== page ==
Turnover recently released their latest full-length record—the stunning and shimmery Altogether, an album that feels dreary and disco in equal measure. The record sets Turnover’s bold new direction of atmospheric emo jazz-pop into motion. It‘s a captivating yet logical evolution from their previous work.
Altogether is the culmination of frontman/guitarist Austin Getz’s move from Virginia Beach, Virginia, to Northern California in pursuit of a more creatively affluent and spiritually liberal environment. However, muses are as difficult to come by in California as they are in Virginia.
In an in-depth exclusive, Getz gets candid about the creative process of writing Altogether and how his personal journey of self-discovery aided in crafting the sound the band had been trying to flesh out since 2017’s Good Nature. Getz recalls his expectations of seeking a fresh vision and the measures he took to reinvent his songwriting process. A period of personal growth ultimately led to a newfound perspective of his place in Turnover, his sense of self and his most fully realized and most collaborative version of the band to date.
Altogether just flows together. It’s almost like you’re breathing these songs out. They don’t seem premeditated. How did you achieve that? How do you make sure that listeners get to consume it without any regard to the real meaning behind it?
AUSTIN GETZ: Honestly, it’s not something I really ever deliberately think about. I think that I naturally like the stuff that I listen to. It’s not like I typically listen to a lot of top 40 stuff, but a lot of the stuff I listen to is the good-feeling pop. A lot of what I listen to isn’t poppy at all, but I hear it, and I’m definitely not a jazz player, but I hear it, and I wonder if I can take some of those influences and make it into a song. But it’s honestly not something that any of us have really thought about. We’ve never sat down and said, “Oh, we want to make this kind of record.” I’m constantly listening to music, and I’m constantly playing guitar, and I’m just writing what naturally comes out. I hope I can be authentic with myself in the stuff that I’m consuming always and I’m authentically inspired so the stuff that comes out can be true as well.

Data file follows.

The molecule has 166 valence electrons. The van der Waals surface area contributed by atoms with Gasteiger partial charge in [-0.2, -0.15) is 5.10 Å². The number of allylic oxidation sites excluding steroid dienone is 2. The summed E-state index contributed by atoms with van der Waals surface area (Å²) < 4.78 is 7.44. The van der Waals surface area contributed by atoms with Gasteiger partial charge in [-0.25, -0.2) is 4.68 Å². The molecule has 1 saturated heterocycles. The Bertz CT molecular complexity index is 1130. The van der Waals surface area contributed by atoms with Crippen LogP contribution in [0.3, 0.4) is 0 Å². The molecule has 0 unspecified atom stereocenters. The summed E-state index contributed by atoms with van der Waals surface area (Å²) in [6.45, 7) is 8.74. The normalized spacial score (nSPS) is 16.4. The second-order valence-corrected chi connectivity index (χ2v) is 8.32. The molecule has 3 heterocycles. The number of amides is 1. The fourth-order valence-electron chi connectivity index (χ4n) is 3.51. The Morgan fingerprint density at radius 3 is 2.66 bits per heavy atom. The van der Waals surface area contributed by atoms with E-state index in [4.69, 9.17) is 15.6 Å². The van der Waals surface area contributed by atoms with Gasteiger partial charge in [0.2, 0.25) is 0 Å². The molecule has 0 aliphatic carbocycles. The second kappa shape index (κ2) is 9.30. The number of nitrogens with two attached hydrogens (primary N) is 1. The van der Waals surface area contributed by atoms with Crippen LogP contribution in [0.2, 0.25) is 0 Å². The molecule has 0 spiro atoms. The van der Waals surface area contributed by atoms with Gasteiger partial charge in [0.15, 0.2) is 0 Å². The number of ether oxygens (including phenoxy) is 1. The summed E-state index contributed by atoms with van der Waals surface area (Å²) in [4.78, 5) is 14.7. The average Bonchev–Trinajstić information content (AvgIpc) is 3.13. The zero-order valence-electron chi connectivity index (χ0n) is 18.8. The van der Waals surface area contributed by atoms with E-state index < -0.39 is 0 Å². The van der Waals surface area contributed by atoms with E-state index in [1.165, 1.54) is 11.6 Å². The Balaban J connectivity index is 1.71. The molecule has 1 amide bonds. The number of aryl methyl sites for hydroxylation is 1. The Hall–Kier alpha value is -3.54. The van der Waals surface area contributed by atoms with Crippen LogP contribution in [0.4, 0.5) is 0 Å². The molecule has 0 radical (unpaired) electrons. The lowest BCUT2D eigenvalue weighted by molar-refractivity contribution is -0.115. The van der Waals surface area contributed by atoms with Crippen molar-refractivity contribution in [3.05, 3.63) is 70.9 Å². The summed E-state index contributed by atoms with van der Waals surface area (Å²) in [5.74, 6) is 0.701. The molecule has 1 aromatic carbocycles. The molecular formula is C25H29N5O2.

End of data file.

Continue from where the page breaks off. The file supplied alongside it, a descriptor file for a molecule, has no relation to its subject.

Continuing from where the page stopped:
Is there a moment on the record where you think you’ve achieved a new level of authenticity in your music? What is a moment you’re most proud of and feel most revealing about?
I feel proud of the really new sounding stuff because I think it’s really exciting, and it feels like a large accomplishment because it’s so different. The parts like the beginning of “Still In Motion” or “Ceramic Sky,” I love those parts. On Good Nature, there were parts where I wanted the guys to get a little more jazzy, but they weren’t ready for it yet. I think that’s good because I don’t think Turnover fans were ready for it yet. I’m glad we have stuff like that on this record.
But, then again, [for] “Still In Motion,” I feel like if you took the second part of that song, the driving majority of the song, you can put it on Peripheral Vision, and it would fit right in. I’m really proud of that song because I feel like that’s a place where I do get to flex a little bit of the new stuff, but at the same time, there’s the me that let go of the notion that just because [I] wrote three pop songs doesn’t mean [I] can’t write another one. For a while, I definitely had that in my mind, where it was just, “I’ve already done that. Why would I want to do it again?” But it’s not like because I’ve already heard psychedelic rock, I never want to listen to it again. I think I came full circle. I still love all the music I grew up with, and I’m still a product of all of it.
The artwork in the rollout, all the music videos and everything—they all feature ambiguously shaped silhouettes. That’s my interpretation of it. What was the intention with the aesthetic of this era? What visuals did you want people to associate with this music?